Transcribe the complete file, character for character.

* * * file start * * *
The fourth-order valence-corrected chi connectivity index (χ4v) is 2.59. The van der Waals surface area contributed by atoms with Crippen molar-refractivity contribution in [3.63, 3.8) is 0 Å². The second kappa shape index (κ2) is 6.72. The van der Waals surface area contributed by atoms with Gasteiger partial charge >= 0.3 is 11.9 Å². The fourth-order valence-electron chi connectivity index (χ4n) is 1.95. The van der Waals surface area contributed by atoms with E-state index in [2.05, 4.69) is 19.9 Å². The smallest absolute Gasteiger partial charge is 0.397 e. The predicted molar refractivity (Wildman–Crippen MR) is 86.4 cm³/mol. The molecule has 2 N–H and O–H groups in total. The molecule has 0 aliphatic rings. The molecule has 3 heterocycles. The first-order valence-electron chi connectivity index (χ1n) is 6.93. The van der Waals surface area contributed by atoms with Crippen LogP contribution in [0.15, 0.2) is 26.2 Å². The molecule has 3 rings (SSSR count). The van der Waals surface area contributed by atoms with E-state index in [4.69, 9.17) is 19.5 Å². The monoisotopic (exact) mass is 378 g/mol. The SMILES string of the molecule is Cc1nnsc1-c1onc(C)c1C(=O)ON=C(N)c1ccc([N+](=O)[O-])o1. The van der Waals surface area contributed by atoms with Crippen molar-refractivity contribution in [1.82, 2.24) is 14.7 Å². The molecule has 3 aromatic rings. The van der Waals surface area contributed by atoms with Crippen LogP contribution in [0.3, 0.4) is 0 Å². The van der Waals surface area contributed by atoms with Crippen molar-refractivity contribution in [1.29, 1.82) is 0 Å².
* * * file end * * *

The fourth-order valence-corrected chi connectivity index (χ4v) is 2.59. The van der Waals surface area contributed by atoms with Crippen molar-refractivity contribution in [3.63, 3.8) is 0 Å². The second kappa shape index (κ2) is 6.72. The van der Waals surface area contributed by atoms with Gasteiger partial charge >= 0.3 is 11.9 Å². The fourth-order valence-electron chi connectivity index (χ4n) is 1.95. The van der Waals surface area contributed by atoms with E-state index in [2.05, 4.69) is 19.9 Å². The smallest absolute Gasteiger partial charge is 0.397 e. The predicted molar refractivity (Wildman–Crippen MR) is 86.4 cm³/mol. The molecule has 2 N–H and O–H groups in total. The molecule has 0 aliphatic rings. The molecule has 3 heterocycles. The first-order valence-electron chi connectivity index (χ1n) is 6.93. The van der Waals surface area contributed by atoms with Crippen LogP contribution in [0.15, 0.2) is 26.2 Å². The molecule has 3 rings (SSSR count). The van der Waals surface area contributed by atoms with E-state index in [4.69, 9.17) is 19.5 Å². The monoisotopic (exact) mass is 378 g/mol. The SMILES string of the molecule is Cc1nnsc1-c1onc(C)c1C(=O)ON=C(N)c1ccc([N+](=O)[O-])o1. The van der Waals surface area contributed by atoms with Crippen molar-refractivity contribution in [1.82, 2.24) is 14.7 Å². The molecule has 3 aromatic rings. The van der Waals surface area contributed by atoms with Crippen LogP contribution in [0.3, 0.4) is 0 Å². The van der Waals surface area contributed by atoms with Crippen molar-refractivity contribution in [1.29, 1.82) is 0 Å².